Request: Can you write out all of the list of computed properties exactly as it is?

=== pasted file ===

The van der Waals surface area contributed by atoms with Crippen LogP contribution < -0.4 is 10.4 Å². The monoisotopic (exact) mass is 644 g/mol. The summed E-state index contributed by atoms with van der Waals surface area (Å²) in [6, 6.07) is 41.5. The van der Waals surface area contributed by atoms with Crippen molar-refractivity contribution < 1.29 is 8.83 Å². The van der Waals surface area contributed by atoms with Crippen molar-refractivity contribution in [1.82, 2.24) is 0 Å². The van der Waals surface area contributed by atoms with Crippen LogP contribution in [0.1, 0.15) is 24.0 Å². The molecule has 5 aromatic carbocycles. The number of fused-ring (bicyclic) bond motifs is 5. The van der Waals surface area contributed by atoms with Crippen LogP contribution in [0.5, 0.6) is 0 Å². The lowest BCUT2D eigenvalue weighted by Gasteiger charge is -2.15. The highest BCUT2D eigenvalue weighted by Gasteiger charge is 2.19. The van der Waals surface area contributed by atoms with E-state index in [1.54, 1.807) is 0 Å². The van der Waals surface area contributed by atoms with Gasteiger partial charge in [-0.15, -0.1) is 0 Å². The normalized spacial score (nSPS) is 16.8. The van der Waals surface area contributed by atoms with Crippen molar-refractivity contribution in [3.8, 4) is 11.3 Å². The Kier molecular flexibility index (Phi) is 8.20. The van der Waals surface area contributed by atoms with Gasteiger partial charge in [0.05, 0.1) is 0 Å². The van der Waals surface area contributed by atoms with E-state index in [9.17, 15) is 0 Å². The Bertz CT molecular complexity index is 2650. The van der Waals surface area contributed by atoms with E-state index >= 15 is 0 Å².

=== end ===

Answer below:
The van der Waals surface area contributed by atoms with Crippen LogP contribution < -0.4 is 10.4 Å². The monoisotopic (exact) mass is 644 g/mol. The summed E-state index contributed by atoms with van der Waals surface area (Å²) in [6, 6.07) is 41.5. The van der Waals surface area contributed by atoms with Crippen molar-refractivity contribution < 1.29 is 8.83 Å². The van der Waals surface area contributed by atoms with Crippen molar-refractivity contribution in [1.82, 2.24) is 0 Å². The van der Waals surface area contributed by atoms with Crippen LogP contribution in [0.1, 0.15) is 24.0 Å². The molecule has 5 aromatic carbocycles. The number of fused-ring (bicyclic) bond motifs is 5. The van der Waals surface area contributed by atoms with Crippen LogP contribution in [0.5, 0.6) is 0 Å². The lowest BCUT2D eigenvalue weighted by Gasteiger charge is -2.15. The highest BCUT2D eigenvalue weighted by Gasteiger charge is 2.19. The van der Waals surface area contributed by atoms with E-state index in [1.54, 1.807) is 0 Å². The van der Waals surface area contributed by atoms with Gasteiger partial charge in [-0.15, -0.1) is 0 Å². The normalized spacial score (nSPS) is 16.8. The van der Waals surface area contributed by atoms with Crippen molar-refractivity contribution in [3.8, 4) is 11.3 Å². The Kier molecular flexibility index (Phi) is 8.20. The van der Waals surface area contributed by atoms with Gasteiger partial charge in [0.05, 0.1) is 0 Å². The van der Waals surface area contributed by atoms with E-state index in [9.17, 15) is 0 Å². The Bertz CT molecular complexity index is 2650. The van der Waals surface area contributed by atoms with E-state index >= 15 is 0 Å².